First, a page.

In this episode, Christopher Lochhead asks the question, “is your marketing plan radical enough?” Most marketing plans are predictable, uncreative and safe. He will share today how to do away with your usual marketing plan and craft a radical one. 3x CMO Being an advisor to a lot of companies, Christopher shares how he has been part of creating, reviewing and critiquing a lot of these companies’ marketing plans. He further says that there are three things about these marketing plans: they are predictable, uncreative and safe.  Safe as in, most CMOs are more concerned with making their “internal customers”  happy. The reason behind this is that most CMOs are trying to keep their jobs. Ultimately, this ends up in mundane marketing plans.  “The longer I do this, the more I think that, if it’s legendary, its probably radical, at least in some way.” - Christopher Lochhead 3 Ideas For Radical Thinking Our job, ultimately in business is to be a leader, who enables our company to design and dominate a giant category that matters. The goal is to earn 2/3rds of the economics in a space that we created. “That in my opinion that, is the real job of the CMO, CEO and the entire C-suite. So I urge you when building or evaluating a marketing plan, ask yourself: Will this plan enable us to design and dominate a giant category that matters?” - Christopher Lochhead The second idea is that, do we have a radical way to evangelize our category POV? Legends market the category, not the brand but this is one of the common mistakes marketing leaders make. “You want them to buy into the thinking and to the language. and as they do that, they'll see things the way you do and your new way or different way of doing things will become the defacto standard. What you're really creating is this fear of missing out” - Christopher Lochhead Lastly, ask yourself: what’s a radical way to generate leads and drive revenue? Legendary CMOs design the category for the mid-long term and drive revenue in the “ASAP, right now” term. 3 Questions Again, to recap, here are the three radical ideas to consider before creating a marketing plan.  1) Will this plan, enable us to design and dominate a giant category that matters? 2) Do we have a radical way to evangelize our category POV? 3) What’s a radical way to generate leads and drive revenue? To hear more about creating a radical marketing plan, download and listen to the episode. Bio: Christopher Lochhead is a #1 Apple podcaster and #1 Amazon bestselling co-author of books: Niche Down and Play Bigger. He has been an advisor to over 50 venture-backed startups; a former three-time Silicon Valley public company CMO and an entrepreneur. Furthermore, he has been called “one of the best minds in marketing” by The Marketing Journal, a “Human Exclamation Point” by Fast Company, a “quasar” by NBA legend Bill Walton and “off-putting to some” by The Economist. In addition, he served as a chief marketing officer of software juggernaut Mercury Interactive. Hewlett-Packard acquired the company in 2006, for $4.5 billion. He also co-founded the marketing consulting firm LOCHHEAD; was the founding CMO of Internet consulting firm Scient, and served as head of marketing at the CRM software firm Vantive. We hope you enjoyed this episode of Lochhead on Marketing! Christopher loves hearing from his listeners. Feel free to email him, connect on Facebook, Twitter,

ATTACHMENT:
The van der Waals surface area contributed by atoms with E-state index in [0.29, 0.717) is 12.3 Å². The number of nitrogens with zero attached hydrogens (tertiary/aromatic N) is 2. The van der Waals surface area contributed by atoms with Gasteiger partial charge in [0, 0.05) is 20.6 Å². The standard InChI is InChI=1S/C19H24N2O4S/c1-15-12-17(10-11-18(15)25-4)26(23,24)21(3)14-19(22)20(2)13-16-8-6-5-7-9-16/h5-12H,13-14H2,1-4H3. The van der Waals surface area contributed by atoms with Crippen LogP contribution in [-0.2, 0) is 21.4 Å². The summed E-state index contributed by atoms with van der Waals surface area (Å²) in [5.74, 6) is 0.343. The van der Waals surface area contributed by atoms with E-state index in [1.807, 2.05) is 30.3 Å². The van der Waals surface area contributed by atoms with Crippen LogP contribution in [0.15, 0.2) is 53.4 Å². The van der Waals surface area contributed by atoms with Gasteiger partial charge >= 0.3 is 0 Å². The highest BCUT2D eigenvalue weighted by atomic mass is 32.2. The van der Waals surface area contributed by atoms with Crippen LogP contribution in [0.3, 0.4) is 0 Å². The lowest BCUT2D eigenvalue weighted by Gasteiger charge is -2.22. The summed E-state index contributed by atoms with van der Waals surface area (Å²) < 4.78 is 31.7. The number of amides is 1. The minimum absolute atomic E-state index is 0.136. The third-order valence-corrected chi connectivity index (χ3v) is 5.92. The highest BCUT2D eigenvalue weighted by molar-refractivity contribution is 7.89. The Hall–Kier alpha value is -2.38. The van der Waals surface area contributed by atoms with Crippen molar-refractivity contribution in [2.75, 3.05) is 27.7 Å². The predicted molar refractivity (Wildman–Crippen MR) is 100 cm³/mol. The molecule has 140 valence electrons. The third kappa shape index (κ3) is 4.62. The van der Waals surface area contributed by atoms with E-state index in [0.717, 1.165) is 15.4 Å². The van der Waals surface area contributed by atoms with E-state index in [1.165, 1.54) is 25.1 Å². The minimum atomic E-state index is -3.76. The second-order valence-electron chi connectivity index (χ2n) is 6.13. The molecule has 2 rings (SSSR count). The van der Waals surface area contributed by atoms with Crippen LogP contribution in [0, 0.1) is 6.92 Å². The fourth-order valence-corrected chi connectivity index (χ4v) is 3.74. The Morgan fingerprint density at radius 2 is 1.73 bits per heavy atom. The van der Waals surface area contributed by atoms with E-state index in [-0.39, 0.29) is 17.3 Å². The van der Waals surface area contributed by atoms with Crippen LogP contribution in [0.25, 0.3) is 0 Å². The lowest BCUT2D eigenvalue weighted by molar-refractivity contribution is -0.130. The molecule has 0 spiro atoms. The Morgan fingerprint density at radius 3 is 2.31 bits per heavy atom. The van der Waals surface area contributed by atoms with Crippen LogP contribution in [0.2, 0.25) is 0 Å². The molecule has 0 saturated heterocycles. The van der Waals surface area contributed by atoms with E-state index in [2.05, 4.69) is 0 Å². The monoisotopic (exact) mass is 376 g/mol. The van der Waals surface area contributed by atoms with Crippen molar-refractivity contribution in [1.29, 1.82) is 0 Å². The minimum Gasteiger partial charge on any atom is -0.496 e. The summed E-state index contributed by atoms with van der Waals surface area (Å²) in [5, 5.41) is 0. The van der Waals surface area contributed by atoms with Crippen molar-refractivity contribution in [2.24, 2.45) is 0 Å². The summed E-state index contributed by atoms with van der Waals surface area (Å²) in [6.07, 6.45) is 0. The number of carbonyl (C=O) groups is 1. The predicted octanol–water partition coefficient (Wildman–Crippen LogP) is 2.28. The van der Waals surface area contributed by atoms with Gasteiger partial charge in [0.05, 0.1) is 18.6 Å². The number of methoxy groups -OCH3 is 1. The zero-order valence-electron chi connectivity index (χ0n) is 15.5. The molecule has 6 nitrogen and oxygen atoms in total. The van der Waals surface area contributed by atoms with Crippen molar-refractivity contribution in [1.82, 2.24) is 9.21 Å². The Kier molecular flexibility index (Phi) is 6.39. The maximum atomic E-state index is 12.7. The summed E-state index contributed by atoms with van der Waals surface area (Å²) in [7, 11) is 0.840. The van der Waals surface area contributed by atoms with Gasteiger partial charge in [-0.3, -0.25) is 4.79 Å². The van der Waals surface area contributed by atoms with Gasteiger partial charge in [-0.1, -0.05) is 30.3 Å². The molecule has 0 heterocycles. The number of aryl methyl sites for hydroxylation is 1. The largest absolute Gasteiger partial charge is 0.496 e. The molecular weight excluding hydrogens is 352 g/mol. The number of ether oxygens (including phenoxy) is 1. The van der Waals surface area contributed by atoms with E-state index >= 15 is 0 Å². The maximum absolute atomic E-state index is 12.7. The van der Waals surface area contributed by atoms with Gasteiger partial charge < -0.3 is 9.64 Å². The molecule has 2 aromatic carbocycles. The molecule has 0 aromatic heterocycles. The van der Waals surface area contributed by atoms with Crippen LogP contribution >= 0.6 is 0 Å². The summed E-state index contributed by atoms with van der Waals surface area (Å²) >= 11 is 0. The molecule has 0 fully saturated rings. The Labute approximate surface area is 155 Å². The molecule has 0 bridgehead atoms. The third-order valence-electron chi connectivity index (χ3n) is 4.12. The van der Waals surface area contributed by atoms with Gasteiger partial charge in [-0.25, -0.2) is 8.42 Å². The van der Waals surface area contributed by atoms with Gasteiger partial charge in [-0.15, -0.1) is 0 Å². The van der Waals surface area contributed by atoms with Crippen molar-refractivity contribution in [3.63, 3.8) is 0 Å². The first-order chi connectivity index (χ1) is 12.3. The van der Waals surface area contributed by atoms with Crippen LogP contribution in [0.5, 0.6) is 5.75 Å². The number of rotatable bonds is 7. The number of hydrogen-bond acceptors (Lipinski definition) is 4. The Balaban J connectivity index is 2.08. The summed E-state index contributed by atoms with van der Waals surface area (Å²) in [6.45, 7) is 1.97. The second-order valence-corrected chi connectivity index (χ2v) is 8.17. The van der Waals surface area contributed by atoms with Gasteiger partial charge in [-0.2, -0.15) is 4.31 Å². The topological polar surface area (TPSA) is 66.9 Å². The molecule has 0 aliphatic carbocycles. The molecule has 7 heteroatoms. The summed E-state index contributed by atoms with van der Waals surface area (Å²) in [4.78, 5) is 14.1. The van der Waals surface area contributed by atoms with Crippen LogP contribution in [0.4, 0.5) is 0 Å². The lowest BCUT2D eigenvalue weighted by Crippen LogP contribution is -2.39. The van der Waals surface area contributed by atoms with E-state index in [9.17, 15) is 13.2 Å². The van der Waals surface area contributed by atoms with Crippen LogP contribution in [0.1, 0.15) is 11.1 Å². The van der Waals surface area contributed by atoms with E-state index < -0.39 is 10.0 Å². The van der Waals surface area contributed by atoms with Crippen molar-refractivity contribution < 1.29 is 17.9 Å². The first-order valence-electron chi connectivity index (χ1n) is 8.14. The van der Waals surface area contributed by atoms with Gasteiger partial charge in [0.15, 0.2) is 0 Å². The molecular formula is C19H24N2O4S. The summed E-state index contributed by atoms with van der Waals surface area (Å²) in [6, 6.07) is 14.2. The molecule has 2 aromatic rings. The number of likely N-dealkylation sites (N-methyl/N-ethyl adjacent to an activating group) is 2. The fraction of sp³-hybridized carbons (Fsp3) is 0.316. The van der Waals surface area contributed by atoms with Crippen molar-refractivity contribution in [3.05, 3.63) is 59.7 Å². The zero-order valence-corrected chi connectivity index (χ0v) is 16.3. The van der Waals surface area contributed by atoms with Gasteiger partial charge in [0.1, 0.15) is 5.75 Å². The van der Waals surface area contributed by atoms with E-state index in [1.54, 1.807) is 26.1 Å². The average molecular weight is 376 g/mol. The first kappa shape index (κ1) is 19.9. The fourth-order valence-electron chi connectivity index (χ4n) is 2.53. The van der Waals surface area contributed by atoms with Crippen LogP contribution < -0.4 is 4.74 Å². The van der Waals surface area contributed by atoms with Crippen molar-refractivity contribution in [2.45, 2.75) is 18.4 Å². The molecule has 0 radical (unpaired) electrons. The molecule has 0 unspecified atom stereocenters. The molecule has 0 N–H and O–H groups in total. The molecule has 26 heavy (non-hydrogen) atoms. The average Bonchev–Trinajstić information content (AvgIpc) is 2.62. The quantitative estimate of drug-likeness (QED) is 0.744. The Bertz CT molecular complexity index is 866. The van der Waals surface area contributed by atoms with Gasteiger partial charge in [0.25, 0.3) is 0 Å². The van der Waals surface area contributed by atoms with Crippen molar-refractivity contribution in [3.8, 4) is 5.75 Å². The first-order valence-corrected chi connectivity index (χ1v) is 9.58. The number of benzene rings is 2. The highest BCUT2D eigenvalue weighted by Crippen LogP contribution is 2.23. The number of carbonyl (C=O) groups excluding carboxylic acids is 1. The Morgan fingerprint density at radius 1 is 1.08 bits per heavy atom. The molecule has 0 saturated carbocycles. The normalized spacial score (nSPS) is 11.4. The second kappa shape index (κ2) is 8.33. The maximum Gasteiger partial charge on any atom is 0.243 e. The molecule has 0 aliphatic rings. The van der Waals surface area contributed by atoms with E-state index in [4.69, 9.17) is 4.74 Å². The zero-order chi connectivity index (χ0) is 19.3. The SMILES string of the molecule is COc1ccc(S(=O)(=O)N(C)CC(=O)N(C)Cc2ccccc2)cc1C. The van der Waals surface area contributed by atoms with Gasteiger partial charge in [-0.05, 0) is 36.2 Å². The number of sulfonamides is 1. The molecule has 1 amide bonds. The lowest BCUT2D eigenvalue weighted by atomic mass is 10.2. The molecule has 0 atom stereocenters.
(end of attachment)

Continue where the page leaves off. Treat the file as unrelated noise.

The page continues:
This special episode of Lochhead on Marketing is the actual conversation of Christopher Lochhead and Carrie Palin, CMO of software company Splunk, during their appearance at Hypergrowth San Francisco. Carrie shares how she spearheaded the category creation of Data to Everything and brand re-launch of Splunk. Splunk at Hypergrowth Christopher Lochhead and Splunk CMO Carrie Palin were invited to speak at Hypergrowth San Francisco to talk about creating a new category and brand. Drift organized this awesome business and marketing conference. This conversation is a rare opportunity to go behind the scenes of a very successful, super high-growth company like Splunk. “At Splunk, we’re very proud of our culture. We’re very proud of our history. There's something we call Splunkiness.” - Carrie Palin Splunk is a publicly-traded software company worth $20B and they have recently launched a new category called Data to Everything. They have also relaunched their brand, changing their logo from green and black to orange and pink.  Rough Start Carrie shared that her forte is in demand generation and she found category creation and branding to be quite challenging. She notes that aside from having a great branding team, she had great bosses who believed in her vision. It was a rough start for Carrie, as three days into her new role, she received a piece of unfortunate news about her ailing father. It was one of the challenging events of her life but she acknowledged that Splunk CEO and President had been supportive of her grief. “Splunk stuck with me. They treated me like I’ve been there 20 years versus 3 days. Four months after that, it was crazier than I ever anticipated. Now that was through that, I know that it was absolutely the right place for me to be.” - Carrie Palin On-boarding the BOD Carrie shared amazing stories on how she on-boarded the Board of Directors with her ideas. She gave a lot of weight on conviction and commitment to the Board.  “Listen to your data. Turn your data into doing, which is exactly what our clients are doing. They’re doing really incredible things.” - Carrie Palin To hear more about How To Create a New Category & Brand w/ Carrie Palin, CMO of $20B Splunk, download and listen to the episode. Bio: Carrie Palin has been Splunk’s Senior Vice President, Chief Marketing Officer since 2019. Prior, Ms. Palin served as the Chief Marketing Officer at SendGrid, a digital communications platform company acquired by Twilio, from 2018 to 2019. From 2016 to 2018, Ms. Palin served as the first Chief Marketing Officer and Senior Vice President at Box, a cloud content management company. Ms. Palin served as the Vice President of Marketing for IBM’s Cloud Data Services and Analytics Software Division from 2015 to 2016. She also previously spent over 15 years at Dell leading various marketing organizations. Ms. Palin holds a B.S. Communications degree from Texas Christian University. Links: Twitter: @carriepsandstad Linkedin: Carrie Palin Splunk Drift Hypergrowth We hope you enjoyed this episode of Lochhead on Marketing! Christopher loves hearing from his listeners. Feel free to email him, connect on Facebook,